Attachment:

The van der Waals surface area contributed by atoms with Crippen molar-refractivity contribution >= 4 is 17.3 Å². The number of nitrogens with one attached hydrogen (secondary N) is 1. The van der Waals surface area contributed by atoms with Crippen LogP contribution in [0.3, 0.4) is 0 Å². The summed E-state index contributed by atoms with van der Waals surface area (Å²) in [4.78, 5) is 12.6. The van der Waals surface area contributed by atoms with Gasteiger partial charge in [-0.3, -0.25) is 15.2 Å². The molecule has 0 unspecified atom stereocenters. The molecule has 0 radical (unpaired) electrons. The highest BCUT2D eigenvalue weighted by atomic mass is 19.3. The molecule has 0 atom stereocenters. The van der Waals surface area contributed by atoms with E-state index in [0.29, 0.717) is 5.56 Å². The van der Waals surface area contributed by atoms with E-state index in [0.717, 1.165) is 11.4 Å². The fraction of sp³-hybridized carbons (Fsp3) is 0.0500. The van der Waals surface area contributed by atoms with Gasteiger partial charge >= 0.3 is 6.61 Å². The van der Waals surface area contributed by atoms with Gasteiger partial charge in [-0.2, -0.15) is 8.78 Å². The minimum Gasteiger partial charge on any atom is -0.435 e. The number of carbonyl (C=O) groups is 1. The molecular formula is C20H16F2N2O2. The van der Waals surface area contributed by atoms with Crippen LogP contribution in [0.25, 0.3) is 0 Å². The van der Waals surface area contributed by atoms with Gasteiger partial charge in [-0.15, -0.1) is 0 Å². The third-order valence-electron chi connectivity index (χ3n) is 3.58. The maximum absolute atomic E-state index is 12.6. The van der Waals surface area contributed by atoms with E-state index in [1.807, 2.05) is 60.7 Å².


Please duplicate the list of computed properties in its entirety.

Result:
The van der Waals surface area contributed by atoms with Crippen molar-refractivity contribution >= 4 is 17.3 Å². The number of nitrogens with one attached hydrogen (secondary N) is 1. The van der Waals surface area contributed by atoms with Crippen LogP contribution in [0.3, 0.4) is 0 Å². The summed E-state index contributed by atoms with van der Waals surface area (Å²) in [4.78, 5) is 12.6. The van der Waals surface area contributed by atoms with Gasteiger partial charge in [-0.3, -0.25) is 15.2 Å². The molecule has 0 unspecified atom stereocenters. The molecule has 0 radical (unpaired) electrons. The highest BCUT2D eigenvalue weighted by atomic mass is 19.3. The molecule has 0 atom stereocenters. The van der Waals surface area contributed by atoms with E-state index in [0.29, 0.717) is 5.56 Å². The van der Waals surface area contributed by atoms with E-state index in [0.717, 1.165) is 11.4 Å². The fraction of sp³-hybridized carbons (Fsp3) is 0.0500. The van der Waals surface area contributed by atoms with Gasteiger partial charge >= 0.3 is 6.61 Å². The van der Waals surface area contributed by atoms with Gasteiger partial charge in [-0.2, -0.15) is 8.78 Å². The minimum Gasteiger partial charge on any atom is -0.435 e. The number of carbonyl (C=O) groups is 1. The molecular formula is C20H16F2N2O2. The van der Waals surface area contributed by atoms with Crippen LogP contribution in [0.25, 0.3) is 0 Å². The van der Waals surface area contributed by atoms with Gasteiger partial charge in [-0.15, -0.1) is 0 Å². The third-order valence-electron chi connectivity index (χ3n) is 3.58. The maximum absolute atomic E-state index is 12.6. The van der Waals surface area contributed by atoms with E-state index in [1.807, 2.05) is 60.7 Å².